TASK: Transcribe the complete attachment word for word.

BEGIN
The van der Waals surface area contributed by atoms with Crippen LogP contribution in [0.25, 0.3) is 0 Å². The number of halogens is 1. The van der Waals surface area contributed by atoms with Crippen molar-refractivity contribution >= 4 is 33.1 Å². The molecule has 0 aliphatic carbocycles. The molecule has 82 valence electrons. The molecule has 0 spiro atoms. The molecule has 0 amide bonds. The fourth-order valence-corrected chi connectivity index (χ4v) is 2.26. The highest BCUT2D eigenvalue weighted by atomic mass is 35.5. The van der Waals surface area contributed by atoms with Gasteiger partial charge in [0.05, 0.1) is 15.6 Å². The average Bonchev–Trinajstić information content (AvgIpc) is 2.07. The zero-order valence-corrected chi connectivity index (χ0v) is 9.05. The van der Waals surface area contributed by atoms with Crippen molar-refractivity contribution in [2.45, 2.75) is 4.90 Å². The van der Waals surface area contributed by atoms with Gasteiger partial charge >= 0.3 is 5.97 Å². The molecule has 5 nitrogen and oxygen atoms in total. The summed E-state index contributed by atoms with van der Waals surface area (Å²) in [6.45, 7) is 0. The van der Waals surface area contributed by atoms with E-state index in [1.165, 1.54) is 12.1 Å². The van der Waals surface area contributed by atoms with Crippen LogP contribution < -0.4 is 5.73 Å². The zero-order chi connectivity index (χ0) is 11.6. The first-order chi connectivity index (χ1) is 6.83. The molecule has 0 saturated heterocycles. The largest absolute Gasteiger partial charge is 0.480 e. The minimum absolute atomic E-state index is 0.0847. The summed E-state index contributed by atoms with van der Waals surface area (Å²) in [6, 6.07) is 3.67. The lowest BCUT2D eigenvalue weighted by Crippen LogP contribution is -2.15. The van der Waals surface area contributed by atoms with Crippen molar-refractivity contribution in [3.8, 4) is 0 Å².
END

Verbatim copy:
The van der Waals surface area contributed by atoms with Crippen LogP contribution in [0.25, 0.3) is 0 Å². The number of halogens is 1. The van der Waals surface area contributed by atoms with Crippen molar-refractivity contribution >= 4 is 33.1 Å². The molecule has 0 aliphatic carbocycles. The molecule has 82 valence electrons. The molecule has 0 spiro atoms. The molecule has 0 amide bonds. The fourth-order valence-corrected chi connectivity index (χ4v) is 2.26. The highest BCUT2D eigenvalue weighted by atomic mass is 35.5. The van der Waals surface area contributed by atoms with Gasteiger partial charge in [0.05, 0.1) is 15.6 Å². The average Bonchev–Trinajstić information content (AvgIpc) is 2.07. The zero-order valence-corrected chi connectivity index (χ0v) is 9.05. The van der Waals surface area contributed by atoms with Crippen molar-refractivity contribution in [2.45, 2.75) is 4.90 Å². The van der Waals surface area contributed by atoms with Gasteiger partial charge >= 0.3 is 5.97 Å². The molecule has 5 nitrogen and oxygen atoms in total. The summed E-state index contributed by atoms with van der Waals surface area (Å²) in [6.45, 7) is 0. The van der Waals surface area contributed by atoms with E-state index in [1.165, 1.54) is 12.1 Å². The van der Waals surface area contributed by atoms with Crippen LogP contribution < -0.4 is 5.73 Å². The zero-order chi connectivity index (χ0) is 11.6. The first-order chi connectivity index (χ1) is 6.83. The molecule has 0 saturated heterocycles. The largest absolute Gasteiger partial charge is 0.480 e. The minimum absolute atomic E-state index is 0.0847. The summed E-state index contributed by atoms with van der Waals surface area (Å²) in [6, 6.07) is 3.67. The lowest BCUT2D eigenvalue weighted by Crippen LogP contribution is -2.15. The van der Waals surface area contributed by atoms with Crippen molar-refractivity contribution in [3.8, 4) is 0 Å².